3. Centipede

Centipede grass
Image Credit: MarkS26, Shutterstock
Sun requirements Full
Water requirements Moderate
Mowing height 1–2”

With its pale apple-green color and coarse texture, centipede isn’t the most visually appealing or enjoyable grass to walk on. Still, its aggressive growth and limited maintenance demands make it a practical option for many North Carolina lawns.

Like Zoysia, centipede grass can take a couple of years to establish and need occasional dethatching. Otherwise, there’s a good reason why it’s known as the “lazy man’s grass”. Centipede grows slowly, so it needs infrequent mowing, and there’s little demand for fertilizer.

  • Where to Grow Centipede: Centipede grass is particular about its soil, but much of North Carolina provides ideal conditions. Grow centipede grass in sandy, acidic soil where it can get 6 hours of direct sunlight. In cold weather, centipede grass does not go dormant, so it is at risk of severe damage when frost hits. Avoid using it in the western regions of the state. Warm, humid areas in Piedmont and the coast provide an excellent climate for centipede grass to thrive. Centipede grass is not a wise choice for high-traffic lawns. If you have pets, children, or frequent backyard events, choose a stouter option like Bermuda or Zoysia.
  • Grass Pairing: Although centipede is decent at crowding out weeds, it’s not so aggressive that it needs constant monitoring or extreme care in mixing it with other grasses. While Zoysia is a domineering grass, centipede will gladly share space with warm-season grasses like Bermuda and St. Augustine. Improve the look, feel, and tolerances of your lawn with a blend of warm-season varieties.

4. St. Augustine

St. Augustine's grass
Image Credit: wasanajai, Shutterstock
Sun requirements Full/partial
Water requirements Moderate
Mowing height 2–3”

Another fast-growing spreading type, St. Augustine grass develops into a beautiful, thick lawn of coarse, medium to dark-green blades. Although it’s highly shade-tolerant, this grass does not stand up well to the cold, so it has the most limited use in North Carolina.

St. Augustine is efficient at taking over an area and controlling weeds, but it needs regular mowing. To get the best growth, you’ll need to apply fertilizer regularly and monitor for pests and diseases.

  • Where to Grow St. Augustine: St. Augustine boasts unique advantages for specific spots in North Carolina, but it also has significant weaknesses that make it less versatile than other warm-season grasses. On the plus side, St. Augustine can handle heat, shade, drought, and salty soil better than most warm-season alternatives, making it a perfect fit for coastal regions in zones 8–10. Unfortunately, it’s also one of the least cold-hardy grasses, and it can’t survive long in waterlogged areas. It also doesn’t handle heavy foot traffic well. For North Carolina yards, choose one of the more cold-tolerant varieties like Delmar or Palmetto for the longest growing season.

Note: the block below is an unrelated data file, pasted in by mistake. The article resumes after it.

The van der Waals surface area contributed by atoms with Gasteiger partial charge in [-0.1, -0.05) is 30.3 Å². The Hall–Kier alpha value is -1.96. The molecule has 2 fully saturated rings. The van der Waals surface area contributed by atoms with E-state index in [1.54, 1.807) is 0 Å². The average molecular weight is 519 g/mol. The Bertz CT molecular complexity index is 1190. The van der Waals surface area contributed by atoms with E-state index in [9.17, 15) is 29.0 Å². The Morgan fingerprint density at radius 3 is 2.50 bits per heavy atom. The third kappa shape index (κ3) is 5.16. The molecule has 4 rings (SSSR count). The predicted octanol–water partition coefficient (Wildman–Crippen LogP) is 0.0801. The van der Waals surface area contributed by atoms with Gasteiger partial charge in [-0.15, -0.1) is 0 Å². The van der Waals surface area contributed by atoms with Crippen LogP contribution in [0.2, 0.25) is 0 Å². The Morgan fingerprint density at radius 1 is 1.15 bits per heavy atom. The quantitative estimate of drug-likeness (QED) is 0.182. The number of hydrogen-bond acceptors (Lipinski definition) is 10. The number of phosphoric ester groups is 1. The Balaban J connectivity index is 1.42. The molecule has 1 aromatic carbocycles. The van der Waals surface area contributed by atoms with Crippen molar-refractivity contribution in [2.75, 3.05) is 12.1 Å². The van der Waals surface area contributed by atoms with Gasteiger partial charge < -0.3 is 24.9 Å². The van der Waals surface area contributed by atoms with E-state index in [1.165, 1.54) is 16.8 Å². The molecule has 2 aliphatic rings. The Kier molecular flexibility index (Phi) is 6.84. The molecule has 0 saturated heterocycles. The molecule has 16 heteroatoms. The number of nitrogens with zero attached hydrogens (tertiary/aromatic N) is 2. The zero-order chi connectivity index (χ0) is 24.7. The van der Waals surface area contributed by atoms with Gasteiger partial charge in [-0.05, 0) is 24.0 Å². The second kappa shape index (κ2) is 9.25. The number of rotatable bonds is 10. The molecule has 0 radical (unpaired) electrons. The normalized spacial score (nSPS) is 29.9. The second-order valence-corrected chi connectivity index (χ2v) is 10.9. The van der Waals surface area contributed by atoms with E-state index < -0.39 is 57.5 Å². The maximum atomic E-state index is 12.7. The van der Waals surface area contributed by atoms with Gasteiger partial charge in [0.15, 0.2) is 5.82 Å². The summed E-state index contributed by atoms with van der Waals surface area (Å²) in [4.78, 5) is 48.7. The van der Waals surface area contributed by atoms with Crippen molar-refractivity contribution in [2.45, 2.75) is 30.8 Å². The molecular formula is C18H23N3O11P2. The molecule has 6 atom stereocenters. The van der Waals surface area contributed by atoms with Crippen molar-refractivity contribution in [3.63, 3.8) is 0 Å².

• Grass Pairing: Due to its distaste for cooler temperatures, St. Augustine doesn’t work well in the transition zone or when overseeded with cool-season grasses. Instead, you can use it alongside Bermuda grass in warmer regions, especially if your lawn has varying areas of sunshine and shade. One type of grass may overtake the other depending on how you care for your yard, but they can work well in tandem to form a lush lawn.

Cool-Season Grasses

Cool-season grasses thrive in the spring and fall months while going dormant in hot summers and cold winters. In general, you want to plant them about a month and a half before fall frost hits, so they can grow in the fall and come back in the spring.

Growth starts when the temperature exceeds 40°F and kicks into full gear in temperatures between 65°F and 75°F. Although they withstand colder temperatures, cool-season grasses are less drought-tolerant than their warm-season counterparts.

5. Tall Fescue

fescue Grass
Image Credit: Lovelygarden, Pixabay
Sun requirements Partial
Water requirements Moderate
Mowing height 2–3”

Tall fescue is a bunching grass, a variety that shoots short rhizomes and has a limited spread. As a result, it’s slower to heal than many other grass types and may need reseeding if it suffers severe damage. That one drawback aside, tall fescue offers numerous advantages over other cool-season grasses for North Carolina.

Although it spreads and repairs slowly, tall fescue is eager to germinate and fast to establish. A deep root system makes it more heat and drought-tolerant, perfect for a cool-season grass trying to get by in warmer climates.

  • Where to Grow Tall Fescue: As a cool-season grass, tall fescue is more suitable for the mountain regions, but its heat tolerance can allow you to grow it well into Piedmont. It prefers well-drained soil and can stand both full sun and partial shade when you grow it in cooler areas of North Carolina. In the hotter, sandy soil around the coastal plains, tall fescue won’t hold up as well in full sunlight. Tall fescue grows via tillers instead of horizontal stolons and rhizomes, so it’s easy to manage its growth pattern. It isn’t challenging to grow alongside decorative plants and various ground covers because it can’t easily spread. Unfortunately, that makes it also slow to repair, making it less practical for high-traffic areas where rambunctious pets and children play.